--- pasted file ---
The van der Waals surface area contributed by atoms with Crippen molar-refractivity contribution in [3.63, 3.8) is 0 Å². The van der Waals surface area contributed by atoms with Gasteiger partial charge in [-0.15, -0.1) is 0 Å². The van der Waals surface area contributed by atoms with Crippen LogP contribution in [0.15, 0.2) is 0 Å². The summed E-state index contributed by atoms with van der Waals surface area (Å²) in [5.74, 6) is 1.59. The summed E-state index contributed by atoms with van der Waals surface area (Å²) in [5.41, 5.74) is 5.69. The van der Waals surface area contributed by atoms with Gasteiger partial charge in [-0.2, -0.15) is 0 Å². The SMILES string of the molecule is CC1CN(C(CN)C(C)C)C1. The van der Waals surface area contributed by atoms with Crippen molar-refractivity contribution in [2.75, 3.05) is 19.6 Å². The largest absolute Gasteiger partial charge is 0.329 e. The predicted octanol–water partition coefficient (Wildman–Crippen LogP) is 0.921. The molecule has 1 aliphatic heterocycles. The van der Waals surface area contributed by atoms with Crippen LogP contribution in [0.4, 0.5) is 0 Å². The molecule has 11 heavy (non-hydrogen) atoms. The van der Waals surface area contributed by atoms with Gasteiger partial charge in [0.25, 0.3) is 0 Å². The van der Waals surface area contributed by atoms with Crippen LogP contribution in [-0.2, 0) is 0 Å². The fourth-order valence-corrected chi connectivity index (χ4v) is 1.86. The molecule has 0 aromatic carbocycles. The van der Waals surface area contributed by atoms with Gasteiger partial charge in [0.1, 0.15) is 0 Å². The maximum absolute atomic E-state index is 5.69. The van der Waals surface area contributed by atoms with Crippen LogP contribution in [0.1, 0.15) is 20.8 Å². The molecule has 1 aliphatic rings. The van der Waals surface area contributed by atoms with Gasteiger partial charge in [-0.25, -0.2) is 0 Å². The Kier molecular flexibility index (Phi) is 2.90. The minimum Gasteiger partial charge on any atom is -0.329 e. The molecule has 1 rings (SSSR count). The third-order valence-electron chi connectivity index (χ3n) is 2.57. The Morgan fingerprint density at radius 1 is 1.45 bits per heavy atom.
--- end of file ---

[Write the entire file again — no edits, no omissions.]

The van der Waals surface area contributed by atoms with Crippen molar-refractivity contribution in [3.63, 3.8) is 0 Å². The van der Waals surface area contributed by atoms with Gasteiger partial charge in [-0.15, -0.1) is 0 Å². The van der Waals surface area contributed by atoms with Crippen LogP contribution in [0.15, 0.2) is 0 Å². The summed E-state index contributed by atoms with van der Waals surface area (Å²) in [5.74, 6) is 1.59. The summed E-state index contributed by atoms with van der Waals surface area (Å²) in [5.41, 5.74) is 5.69. The van der Waals surface area contributed by atoms with Gasteiger partial charge in [-0.2, -0.15) is 0 Å². The SMILES string of the molecule is CC1CN(C(CN)C(C)C)C1. The van der Waals surface area contributed by atoms with Crippen molar-refractivity contribution in [2.75, 3.05) is 19.6 Å². The largest absolute Gasteiger partial charge is 0.329 e. The predicted octanol–water partition coefficient (Wildman–Crippen LogP) is 0.921. The molecule has 1 aliphatic heterocycles. The van der Waals surface area contributed by atoms with Crippen LogP contribution in [0.4, 0.5) is 0 Å². The molecule has 11 heavy (non-hydrogen) atoms. The van der Waals surface area contributed by atoms with Gasteiger partial charge in [0.25, 0.3) is 0 Å². The van der Waals surface area contributed by atoms with Crippen LogP contribution in [-0.2, 0) is 0 Å². The fourth-order valence-corrected chi connectivity index (χ4v) is 1.86. The molecule has 0 aromatic carbocycles. The van der Waals surface area contributed by atoms with Gasteiger partial charge in [0.1, 0.15) is 0 Å². The maximum absolute atomic E-state index is 5.69. The van der Waals surface area contributed by atoms with Crippen LogP contribution in [0.1, 0.15) is 20.8 Å². The molecule has 1 aliphatic rings. The van der Waals surface area contributed by atoms with Gasteiger partial charge in [-0.25, -0.2) is 0 Å². The Kier molecular flexibility index (Phi) is 2.90. The minimum Gasteiger partial charge on any atom is -0.329 e. The molecule has 1 rings (SSSR count). The third-order valence-electron chi connectivity index (χ3n) is 2.57. The Morgan fingerprint density at radius 1 is 1.45 bits per heavy atom.